AnnaMarie Knorr

 

Maricopa resident AnnaMarie Knorr feels exonerated after the Arizona House of Representatives Ethics Committee dropped its investigation into her friend Rep. David Cook.

Though the investigation, which begin in February, was into Cook’s behavior as a House member, Knorr was equally under the microscope in a very public way. The investigation cost her job and caused more private stress.

“I feel like it was a total dumpster fire,” said Knorr, who was dragged through the gauntlet of accusations against Cook. “They had an agenda and they had no interest in the actual evidence and the actual truth.”

The accusations against Cook included having an extramarital affair with Knorr, a former lobbyist, which a complainant alleged compromised his actions as an elected official, and misusing his office to exert pressure on the Pinal County Sheriff’s Office to benefit the Knorr family.

Knorr was mentioned frequently in the original complaints and the detailed investigators’ report. She was interviewed by investigators but not brought in to testify before the committee. When the case was dropped by Chairman John Allen, she was not officially told and had to learn of it from the news media.

“I felt like the entire process was created to do damage to my reputation and to Rep. Cook’s reputation,” Knorr said. “Even until the very end, they refused to allow him to present witnesses or cross-examine their witnesses. A total lack of due process… There was nothing in this process that was fair and unbiased.”

Knorr said she was completely unheard by the committee. When it became apparent she would not get the chance to speak for herself, she sent a “declaration” to all representatives explaining her side of the story. In doing so, she had to reveal very private personal and family information. In it, she called the allegations of an affair “a disgusting lie” perpetrated by her father and her estranged husband.

During the months of investigation by the Ethics Committee, Knorr was deep into heavy educational issues as president of the Maricopa Unified School District Governing Board. The district was working through all the complexities of the COVID-19 pandemic as well as normal, critical board decisions.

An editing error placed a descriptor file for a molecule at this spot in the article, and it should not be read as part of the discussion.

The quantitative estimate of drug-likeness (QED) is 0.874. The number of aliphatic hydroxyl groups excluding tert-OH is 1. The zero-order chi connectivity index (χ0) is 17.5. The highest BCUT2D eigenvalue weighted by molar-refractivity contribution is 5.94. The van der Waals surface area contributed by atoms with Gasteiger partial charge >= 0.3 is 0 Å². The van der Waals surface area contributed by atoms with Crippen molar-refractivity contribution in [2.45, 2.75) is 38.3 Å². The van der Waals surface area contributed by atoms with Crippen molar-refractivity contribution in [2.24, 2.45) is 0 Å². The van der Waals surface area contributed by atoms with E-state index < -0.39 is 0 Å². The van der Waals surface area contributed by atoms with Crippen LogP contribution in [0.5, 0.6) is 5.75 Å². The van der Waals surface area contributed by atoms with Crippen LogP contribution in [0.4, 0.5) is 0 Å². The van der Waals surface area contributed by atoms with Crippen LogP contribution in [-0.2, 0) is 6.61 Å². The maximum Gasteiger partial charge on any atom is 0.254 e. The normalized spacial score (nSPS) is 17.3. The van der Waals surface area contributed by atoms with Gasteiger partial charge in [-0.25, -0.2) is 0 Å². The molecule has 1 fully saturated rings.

“It’s unfortunate that this was such a public political process and that my service to the board was associated with it,” Knorr said. “It had nothing to do with my role as president of MUSD. I haven’t and I won’t let any of this make me shy away from my commitments or make me do any less of a job for the students and the staff and the parents. I’m 100% committed to my role there.”

Monday, she filed her paperwork to seek re-election to the board. Two days later, Allen announced he was dropping the case against Cook, but not because he felt Cook was innocent.

“Although I am deeply troubled by the investigators’ findings and Representative Cook’s subsequent behavior, I do not believe that Representative Cook’s conduct unequivocally constitutes the sort of ‘disorderly behavior’ punishable under the House’s Rules and article 4, part 2, section 11 of the Arizona Constitution,” Allen wrote in a nine-page letter to the Ethics Committee.

That letter, like the original complaints and the investigators’ report, reiterated the accusations against Cook and, by implication, Knorr, again making the details part of public record. He even called their denial of an affair “incredible,” continuing to cast a shadow.

“I would hope that the public can see through that and [see] the fact that the complaints were dismissed exonerates me and Rep. Cook and all the others who were dragged into this,” Knorr said.

As chairman, Allen took particular offense at Cook’s behavior during the investigation, accusing him of several lies in his response to the committee. Cook also refused to respond to a subpoena, and Allen pointed to “threatening behavior” on his part. But he still called all evidence of unruly behavior “equivocal.”

Not being a member of the House, Knorr became a side note to the representatives.

“My reputation has been compromised,” she said. “Being vindicated at the end of the process is great, but the damage is done.”

Knorr is now considering options for her future, focusing on her children and rebuilding her life.

“I’m blessed with some amazing friends. And I love the state I live in; I love the City of Maricopa,” she said. “I don’t think that God saw me through all of this for it not to work out well in the end. So, I don’t know what’s next but I’m excited to find out.”